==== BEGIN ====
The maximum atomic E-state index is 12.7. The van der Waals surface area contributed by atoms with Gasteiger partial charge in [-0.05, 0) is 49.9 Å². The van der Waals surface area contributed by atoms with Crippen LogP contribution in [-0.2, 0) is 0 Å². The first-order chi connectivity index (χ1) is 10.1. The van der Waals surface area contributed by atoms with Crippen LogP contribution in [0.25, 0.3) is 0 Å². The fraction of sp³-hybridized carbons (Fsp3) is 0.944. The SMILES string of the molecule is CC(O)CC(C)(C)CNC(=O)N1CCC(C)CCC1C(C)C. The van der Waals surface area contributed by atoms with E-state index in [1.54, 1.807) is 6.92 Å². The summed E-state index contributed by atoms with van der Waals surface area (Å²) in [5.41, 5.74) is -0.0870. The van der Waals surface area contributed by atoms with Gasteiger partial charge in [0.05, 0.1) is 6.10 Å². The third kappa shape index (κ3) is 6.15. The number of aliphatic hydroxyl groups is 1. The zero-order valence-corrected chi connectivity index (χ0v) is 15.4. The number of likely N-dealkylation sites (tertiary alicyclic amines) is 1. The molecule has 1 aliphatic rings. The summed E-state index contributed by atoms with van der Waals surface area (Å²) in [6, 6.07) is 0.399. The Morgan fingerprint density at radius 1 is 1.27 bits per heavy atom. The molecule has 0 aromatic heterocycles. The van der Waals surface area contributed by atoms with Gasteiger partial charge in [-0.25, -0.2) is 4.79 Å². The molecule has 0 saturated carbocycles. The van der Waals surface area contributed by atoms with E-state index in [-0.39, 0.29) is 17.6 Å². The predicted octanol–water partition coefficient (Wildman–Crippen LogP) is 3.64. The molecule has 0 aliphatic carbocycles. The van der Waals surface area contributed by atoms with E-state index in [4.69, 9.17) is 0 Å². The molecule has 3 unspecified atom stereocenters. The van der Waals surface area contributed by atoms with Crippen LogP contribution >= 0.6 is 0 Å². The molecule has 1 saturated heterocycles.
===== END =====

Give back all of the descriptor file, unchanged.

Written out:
The maximum atomic E-state index is 12.7. The van der Waals surface area contributed by atoms with Gasteiger partial charge in [-0.05, 0) is 49.9 Å². The van der Waals surface area contributed by atoms with Crippen LogP contribution in [-0.2, 0) is 0 Å². The first-order chi connectivity index (χ1) is 10.1. The van der Waals surface area contributed by atoms with Crippen LogP contribution in [0.25, 0.3) is 0 Å². The fraction of sp³-hybridized carbons (Fsp3) is 0.944. The SMILES string of the molecule is CC(O)CC(C)(C)CNC(=O)N1CCC(C)CCC1C(C)C. The van der Waals surface area contributed by atoms with E-state index in [1.54, 1.807) is 6.92 Å². The summed E-state index contributed by atoms with van der Waals surface area (Å²) in [5.41, 5.74) is -0.0870. The van der Waals surface area contributed by atoms with Gasteiger partial charge in [0.05, 0.1) is 6.10 Å². The third kappa shape index (κ3) is 6.15. The number of aliphatic hydroxyl groups is 1. The zero-order valence-corrected chi connectivity index (χ0v) is 15.4. The number of likely N-dealkylation sites (tertiary alicyclic amines) is 1. The molecule has 1 aliphatic rings. The summed E-state index contributed by atoms with van der Waals surface area (Å²) in [6, 6.07) is 0.399. The Morgan fingerprint density at radius 1 is 1.27 bits per heavy atom. The molecule has 0 aromatic heterocycles. The van der Waals surface area contributed by atoms with Gasteiger partial charge in [-0.25, -0.2) is 4.79 Å². The molecule has 0 saturated carbocycles. The van der Waals surface area contributed by atoms with E-state index in [-0.39, 0.29) is 17.6 Å². The predicted octanol–water partition coefficient (Wildman–Crippen LogP) is 3.64. The molecule has 0 aliphatic carbocycles. The van der Waals surface area contributed by atoms with E-state index in [4.69, 9.17) is 0 Å². The molecule has 3 unspecified atom stereocenters. The van der Waals surface area contributed by atoms with Crippen LogP contribution >= 0.6 is 0 Å². The molecule has 1 saturated heterocycles.